No doubt the local shopkeepers are the happiest of all. There is nothing like a light dusting of snow on the weekend to make people leave their houses and begin (or, more likely, continue) their holiday shopping.
I love that red bench in all its seasons. The first time I saw it was in the spring. I was in town, stealing raspberry canes from my favorite place — a spot beside a creek which runs down a piece of city property that eventually opens onto a softball field. That location has an abundance of canes, though both fruit and stalks mostly go to waste since no one walks there.
These red raspberries are particularly wonderful. I’d picked the fruit several years before, but this time I was determined to get some of the canes to plant at home. As I was digging — trying to look casual and hoping the local authorities wouldn’t come along to inquire into my activities — I happened to glance up at the “antiques” store across the street. That’s when I saw the bench sitting out front. From that distance it appeared to be the Platonic ideal of a bench; it drew me from my thieving for a closer look.
As I came nearer it was obvious that this ideal had a bit of age. The slats were Chinese red, but the paint was peeling and the wood beneath looked worn. The boards weren’t rotted exactly, but certainly they’d been weather-exposed and were none the better for the experience. Still, those wrought iron arms were lovely, even though I could tell that in a few years the curved slats would become unsittable.
Being a “I’ll-worry-about-that-later” type, I went inside to inquire about the price. I like this shop; it’s a jumble of items with no seemingly logical pricing system. Which is okay by me because the cost of the bench was within my means. I could hear the shadow of my daughter’s voice, taking me to task for not haggling about the price (“Look at those slats, they’re in awful shape! Speak up, Mom! You’re such a wuss,” she scolded. I ignored her). One of her favorite games in life had been dickering over prices. While I enjoyed being the beneficiary of her gift in that department, it’s not my style. So I paid the asking price, promised to arrange for someone to pick it up, and went back to stealing my raspberry canes.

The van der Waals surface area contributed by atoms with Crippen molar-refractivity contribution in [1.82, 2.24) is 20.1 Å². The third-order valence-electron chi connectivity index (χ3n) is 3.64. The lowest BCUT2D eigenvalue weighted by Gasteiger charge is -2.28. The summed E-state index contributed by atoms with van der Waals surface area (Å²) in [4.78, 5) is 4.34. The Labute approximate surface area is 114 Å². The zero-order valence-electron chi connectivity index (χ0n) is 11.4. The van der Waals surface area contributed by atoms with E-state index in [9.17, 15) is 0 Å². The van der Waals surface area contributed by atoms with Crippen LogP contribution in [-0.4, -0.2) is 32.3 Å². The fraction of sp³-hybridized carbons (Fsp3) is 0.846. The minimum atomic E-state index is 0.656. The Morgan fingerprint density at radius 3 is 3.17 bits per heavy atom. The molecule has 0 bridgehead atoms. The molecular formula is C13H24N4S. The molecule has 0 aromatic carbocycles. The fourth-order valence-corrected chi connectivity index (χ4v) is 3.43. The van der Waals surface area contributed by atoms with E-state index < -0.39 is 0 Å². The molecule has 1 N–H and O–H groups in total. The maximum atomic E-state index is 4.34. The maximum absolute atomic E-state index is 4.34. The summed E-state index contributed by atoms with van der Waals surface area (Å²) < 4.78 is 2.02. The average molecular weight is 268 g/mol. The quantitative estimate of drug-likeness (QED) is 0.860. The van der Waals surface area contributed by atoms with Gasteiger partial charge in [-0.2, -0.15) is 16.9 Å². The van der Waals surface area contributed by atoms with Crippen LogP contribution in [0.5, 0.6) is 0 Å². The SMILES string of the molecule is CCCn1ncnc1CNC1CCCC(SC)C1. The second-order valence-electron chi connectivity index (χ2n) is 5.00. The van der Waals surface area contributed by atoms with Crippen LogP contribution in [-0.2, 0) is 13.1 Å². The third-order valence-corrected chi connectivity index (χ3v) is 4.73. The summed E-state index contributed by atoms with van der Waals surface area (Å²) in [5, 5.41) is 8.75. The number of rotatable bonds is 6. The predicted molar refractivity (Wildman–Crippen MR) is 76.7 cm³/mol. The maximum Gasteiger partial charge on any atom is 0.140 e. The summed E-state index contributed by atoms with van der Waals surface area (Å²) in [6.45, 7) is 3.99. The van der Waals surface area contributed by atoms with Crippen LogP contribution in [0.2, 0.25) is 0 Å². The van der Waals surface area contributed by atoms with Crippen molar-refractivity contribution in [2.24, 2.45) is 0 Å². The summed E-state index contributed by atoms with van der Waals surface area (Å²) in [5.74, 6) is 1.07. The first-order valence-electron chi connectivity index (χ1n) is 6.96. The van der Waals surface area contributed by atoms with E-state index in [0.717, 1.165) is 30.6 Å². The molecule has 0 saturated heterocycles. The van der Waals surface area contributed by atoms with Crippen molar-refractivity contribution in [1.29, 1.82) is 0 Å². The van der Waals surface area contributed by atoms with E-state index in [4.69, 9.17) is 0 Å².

One of my sons has a van (don’t all musicians?) so he agreed to pick up my treasure and convey it out here to the Edge of Beyond. As it turned out, Mother’s Day was around the corner so we decided that was the best time for delivery.
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The mimosa under which the bench sits is itself surely one of God’s miracles — i.e., a beautiful, stupendous mixed blessing. Mimosa trees are sometimes classified as shrubs. Around here they are a weed tree, though we didn’t know that when we moved here. Back then, ’twas but an innocent tad growing next to some fig bushes. And then it developed into an attractive adolescent, with fragrant peach-colored blossoms.
As the years went by it spread massively; its progeny sprouted in improbable abundance everywhere. In May, thousands of seedlings come up in thick masses all thru the flower beds. If one is diligent and early, getting rid of them is no problem…it’s the “early” part I find hard. That, and the fact that they continue to sprout all summer, each time you dig even a little in the soil or the compost. Plus they hide among the perennials, disguising themselves as benign companions.
Yeah, we “ought” to cut down The Giantess, but there are karmic consequences attendant upon destroying such magnificent loveliness. I’m afraid she must simply be permitted to expire in her own good time. Having already survived far past her span (on average, fifteen or twenty years), the karma would be serious indeed were we to vanquish an ancient beauty simply because she is profoundly promiscuous and inconvenient.